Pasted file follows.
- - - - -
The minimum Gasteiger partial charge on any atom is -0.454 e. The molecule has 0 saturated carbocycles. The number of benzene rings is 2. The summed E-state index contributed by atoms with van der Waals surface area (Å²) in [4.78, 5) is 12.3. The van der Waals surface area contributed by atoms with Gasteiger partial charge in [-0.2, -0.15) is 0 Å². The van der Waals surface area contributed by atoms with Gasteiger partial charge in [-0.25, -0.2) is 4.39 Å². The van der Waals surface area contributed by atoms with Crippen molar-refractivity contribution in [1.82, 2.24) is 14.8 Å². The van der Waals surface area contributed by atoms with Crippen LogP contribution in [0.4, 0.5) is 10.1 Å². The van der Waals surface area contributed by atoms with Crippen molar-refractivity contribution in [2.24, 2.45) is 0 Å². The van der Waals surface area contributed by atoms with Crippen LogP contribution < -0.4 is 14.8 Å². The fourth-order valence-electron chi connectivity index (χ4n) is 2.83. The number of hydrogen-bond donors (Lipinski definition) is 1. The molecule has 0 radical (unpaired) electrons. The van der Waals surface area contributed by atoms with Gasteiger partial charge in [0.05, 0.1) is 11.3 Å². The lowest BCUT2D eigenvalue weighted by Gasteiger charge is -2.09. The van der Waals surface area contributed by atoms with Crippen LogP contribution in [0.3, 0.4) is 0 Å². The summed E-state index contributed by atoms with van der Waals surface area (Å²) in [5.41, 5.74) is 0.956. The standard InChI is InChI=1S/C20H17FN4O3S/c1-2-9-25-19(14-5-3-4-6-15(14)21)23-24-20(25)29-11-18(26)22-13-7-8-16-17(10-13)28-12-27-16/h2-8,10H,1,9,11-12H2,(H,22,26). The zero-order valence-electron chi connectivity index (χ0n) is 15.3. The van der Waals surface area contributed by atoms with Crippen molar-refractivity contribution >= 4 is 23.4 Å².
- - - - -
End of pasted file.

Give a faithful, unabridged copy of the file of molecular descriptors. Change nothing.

The minimum Gasteiger partial charge on any atom is -0.454 e. The molecule has 0 saturated carbocycles. The number of benzene rings is 2. The summed E-state index contributed by atoms with van der Waals surface area (Å²) in [4.78, 5) is 12.3. The van der Waals surface area contributed by atoms with Gasteiger partial charge in [-0.2, -0.15) is 0 Å². The van der Waals surface area contributed by atoms with Gasteiger partial charge in [-0.25, -0.2) is 4.39 Å². The van der Waals surface area contributed by atoms with Crippen molar-refractivity contribution in [1.82, 2.24) is 14.8 Å². The van der Waals surface area contributed by atoms with Crippen LogP contribution in [0.4, 0.5) is 10.1 Å². The van der Waals surface area contributed by atoms with Crippen molar-refractivity contribution in [2.24, 2.45) is 0 Å². The van der Waals surface area contributed by atoms with Crippen LogP contribution < -0.4 is 14.8 Å². The fourth-order valence-electron chi connectivity index (χ4n) is 2.83. The number of hydrogen-bond donors (Lipinski definition) is 1. The molecule has 0 radical (unpaired) electrons. The van der Waals surface area contributed by atoms with Gasteiger partial charge in [0.05, 0.1) is 11.3 Å². The lowest BCUT2D eigenvalue weighted by Gasteiger charge is -2.09. The van der Waals surface area contributed by atoms with Crippen LogP contribution in [0.3, 0.4) is 0 Å². The summed E-state index contributed by atoms with van der Waals surface area (Å²) in [5.41, 5.74) is 0.956. The standard InChI is InChI=1S/C20H17FN4O3S/c1-2-9-25-19(14-5-3-4-6-15(14)21)23-24-20(25)29-11-18(26)22-13-7-8-16-17(10-13)28-12-27-16/h2-8,10H,1,9,11-12H2,(H,22,26). The zero-order valence-electron chi connectivity index (χ0n) is 15.3. The van der Waals surface area contributed by atoms with Crippen molar-refractivity contribution >= 4 is 23.4 Å².